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PHILADELPHIA-The city council has overridden Mayor John Street’s veto of legislation that would put a referendum regarding casino locations on the May 15 primary election ballot. Like the legislation that called for the referendum, this vote was also unanimous.

Specifically, it asks voters to decide on a change in the city charter, which would ban casino development within 1,500 feet of a residence, school or house of worship. In a letter to the council, Street said a change in the charter “would effectively prohibit licensed gaming on the two sites selected by the Gaming Control Board or at any location in Philadelphia where gaming is economically viable.” The board granted slots licenses to Foxwoods and SugarHouse.

He called gaming “crucial” to the growth of the hospitality industry and expansion of the Pennsylvania Convention Center, noting that 5% of the expected $3 billion in annual gaming taxable revenue is to help fund the center’s expansion. He also said approximately $100 million in annual revenue would fund reduction of the city’s wage tax, and $25 million in casino host fees would fund the school district over five years.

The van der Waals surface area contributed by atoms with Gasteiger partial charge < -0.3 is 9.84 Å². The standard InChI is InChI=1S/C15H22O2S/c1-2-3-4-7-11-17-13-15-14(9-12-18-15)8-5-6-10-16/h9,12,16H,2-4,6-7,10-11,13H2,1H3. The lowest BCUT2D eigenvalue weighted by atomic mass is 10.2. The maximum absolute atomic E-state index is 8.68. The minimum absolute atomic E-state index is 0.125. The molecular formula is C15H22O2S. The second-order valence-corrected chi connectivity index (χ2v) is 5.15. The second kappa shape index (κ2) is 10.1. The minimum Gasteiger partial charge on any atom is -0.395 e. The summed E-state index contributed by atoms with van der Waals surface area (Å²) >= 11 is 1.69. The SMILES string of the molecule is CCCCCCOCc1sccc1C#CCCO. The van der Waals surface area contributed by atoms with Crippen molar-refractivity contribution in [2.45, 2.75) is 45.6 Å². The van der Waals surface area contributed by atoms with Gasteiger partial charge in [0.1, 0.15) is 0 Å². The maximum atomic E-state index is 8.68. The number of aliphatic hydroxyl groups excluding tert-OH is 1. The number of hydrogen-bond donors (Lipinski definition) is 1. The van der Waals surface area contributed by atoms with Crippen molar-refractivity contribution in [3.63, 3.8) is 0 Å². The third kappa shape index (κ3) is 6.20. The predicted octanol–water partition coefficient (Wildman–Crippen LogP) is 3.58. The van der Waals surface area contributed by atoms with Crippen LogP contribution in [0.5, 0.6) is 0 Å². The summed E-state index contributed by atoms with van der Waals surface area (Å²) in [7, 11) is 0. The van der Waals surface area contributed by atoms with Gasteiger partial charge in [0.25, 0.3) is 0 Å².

He also pointed out that the legislation is illegal, because the state law that created the Gaming Control Board gave it the exclusive right to select sites. The city is in negotiations with the casino developers on “critically important issues,” he said, and, if a change in the charter is passed, the city could lose the control it has.

Meanwhile, Casino-Free Philadelphia, a prime promoter of the referendum, claims to have uncovered a 2002 zoning law that prohibits any venue devoted primarily to “entertainment of guests and patrons” and which applies to the SugarHouse site. Daniel Hunter, coordinator of the group, says it was designed to protect neighborhoods “from being taken over by nightclubs.”

Both Gov. Ed Rendell and the Gaming Control Board have said the city council’s vote is contrary to the law creating the board and its authority. This leaves little question that the final judgment on the referendum will be make by the State Supreme Court.

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